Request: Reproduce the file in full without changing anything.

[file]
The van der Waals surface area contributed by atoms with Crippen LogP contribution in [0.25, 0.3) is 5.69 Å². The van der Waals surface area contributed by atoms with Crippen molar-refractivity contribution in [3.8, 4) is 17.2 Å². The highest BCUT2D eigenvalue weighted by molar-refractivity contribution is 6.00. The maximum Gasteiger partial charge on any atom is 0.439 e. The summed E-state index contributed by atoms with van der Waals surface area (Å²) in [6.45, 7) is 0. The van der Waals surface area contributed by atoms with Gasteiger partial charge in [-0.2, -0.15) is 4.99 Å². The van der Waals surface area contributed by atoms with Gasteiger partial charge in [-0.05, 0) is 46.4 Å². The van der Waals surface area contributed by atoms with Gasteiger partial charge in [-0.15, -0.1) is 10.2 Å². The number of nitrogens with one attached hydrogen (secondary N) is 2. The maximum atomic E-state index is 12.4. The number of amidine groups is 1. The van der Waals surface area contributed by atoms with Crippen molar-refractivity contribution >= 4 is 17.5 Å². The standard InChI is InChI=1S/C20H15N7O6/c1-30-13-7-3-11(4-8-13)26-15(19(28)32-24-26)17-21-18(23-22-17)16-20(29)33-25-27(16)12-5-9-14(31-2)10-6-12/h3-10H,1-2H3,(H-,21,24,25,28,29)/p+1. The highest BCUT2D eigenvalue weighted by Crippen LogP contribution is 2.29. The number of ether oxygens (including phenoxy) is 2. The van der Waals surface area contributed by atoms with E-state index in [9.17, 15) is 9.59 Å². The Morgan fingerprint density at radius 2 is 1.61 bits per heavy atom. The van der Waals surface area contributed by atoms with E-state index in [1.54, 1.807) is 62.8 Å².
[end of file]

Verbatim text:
The van der Waals surface area contributed by atoms with Crippen LogP contribution in [0.25, 0.3) is 5.69 Å². The van der Waals surface area contributed by atoms with Crippen molar-refractivity contribution in [3.8, 4) is 17.2 Å². The highest BCUT2D eigenvalue weighted by molar-refractivity contribution is 6.00. The maximum Gasteiger partial charge on any atom is 0.439 e. The summed E-state index contributed by atoms with van der Waals surface area (Å²) in [6.45, 7) is 0. The van der Waals surface area contributed by atoms with Gasteiger partial charge in [-0.2, -0.15) is 4.99 Å². The van der Waals surface area contributed by atoms with Gasteiger partial charge in [-0.05, 0) is 46.4 Å². The van der Waals surface area contributed by atoms with Gasteiger partial charge in [-0.15, -0.1) is 10.2 Å². The number of nitrogens with one attached hydrogen (secondary N) is 2. The maximum atomic E-state index is 12.4. The number of amidine groups is 1. The van der Waals surface area contributed by atoms with Crippen molar-refractivity contribution >= 4 is 17.5 Å². The standard InChI is InChI=1S/C20H15N7O6/c1-30-13-7-3-11(4-8-13)26-15(19(28)32-24-26)17-21-18(23-22-17)16-20(29)33-25-27(16)12-5-9-14(31-2)10-6-12/h3-10H,1-2H3,(H-,21,24,25,28,29)/p+1. The highest BCUT2D eigenvalue weighted by Crippen LogP contribution is 2.29. The number of ether oxygens (including phenoxy) is 2. The van der Waals surface area contributed by atoms with E-state index in [9.17, 15) is 9.59 Å². The Morgan fingerprint density at radius 2 is 1.61 bits per heavy atom. The van der Waals surface area contributed by atoms with E-state index in [1.54, 1.807) is 62.8 Å².